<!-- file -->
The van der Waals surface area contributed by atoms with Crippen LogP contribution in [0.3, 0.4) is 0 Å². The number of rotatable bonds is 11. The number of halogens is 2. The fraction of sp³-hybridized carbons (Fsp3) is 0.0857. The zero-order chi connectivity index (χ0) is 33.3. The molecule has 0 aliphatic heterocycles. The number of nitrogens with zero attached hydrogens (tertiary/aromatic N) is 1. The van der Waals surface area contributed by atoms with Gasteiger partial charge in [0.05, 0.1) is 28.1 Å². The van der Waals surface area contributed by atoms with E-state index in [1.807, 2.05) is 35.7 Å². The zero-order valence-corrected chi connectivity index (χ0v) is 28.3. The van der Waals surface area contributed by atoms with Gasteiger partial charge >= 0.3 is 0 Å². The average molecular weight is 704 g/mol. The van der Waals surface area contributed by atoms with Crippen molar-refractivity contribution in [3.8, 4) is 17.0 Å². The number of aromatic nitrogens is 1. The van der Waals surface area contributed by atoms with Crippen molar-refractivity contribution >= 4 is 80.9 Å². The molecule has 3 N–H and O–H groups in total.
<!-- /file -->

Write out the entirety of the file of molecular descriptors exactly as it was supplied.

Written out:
The van der Waals surface area contributed by atoms with Crippen LogP contribution in [0.3, 0.4) is 0 Å². The number of rotatable bonds is 11. The number of halogens is 2. The fraction of sp³-hybridized carbons (Fsp3) is 0.0857. The zero-order chi connectivity index (χ0) is 33.3. The molecule has 0 aliphatic heterocycles. The number of nitrogens with zero attached hydrogens (tertiary/aromatic N) is 1. The van der Waals surface area contributed by atoms with Gasteiger partial charge in [0.05, 0.1) is 28.1 Å². The van der Waals surface area contributed by atoms with E-state index in [1.807, 2.05) is 35.7 Å². The zero-order valence-corrected chi connectivity index (χ0v) is 28.3. The van der Waals surface area contributed by atoms with Gasteiger partial charge >= 0.3 is 0 Å². The average molecular weight is 704 g/mol. The van der Waals surface area contributed by atoms with Crippen molar-refractivity contribution in [3.8, 4) is 17.0 Å². The number of aromatic nitrogens is 1. The van der Waals surface area contributed by atoms with Crippen molar-refractivity contribution >= 4 is 80.9 Å². The molecule has 3 N–H and O–H groups in total.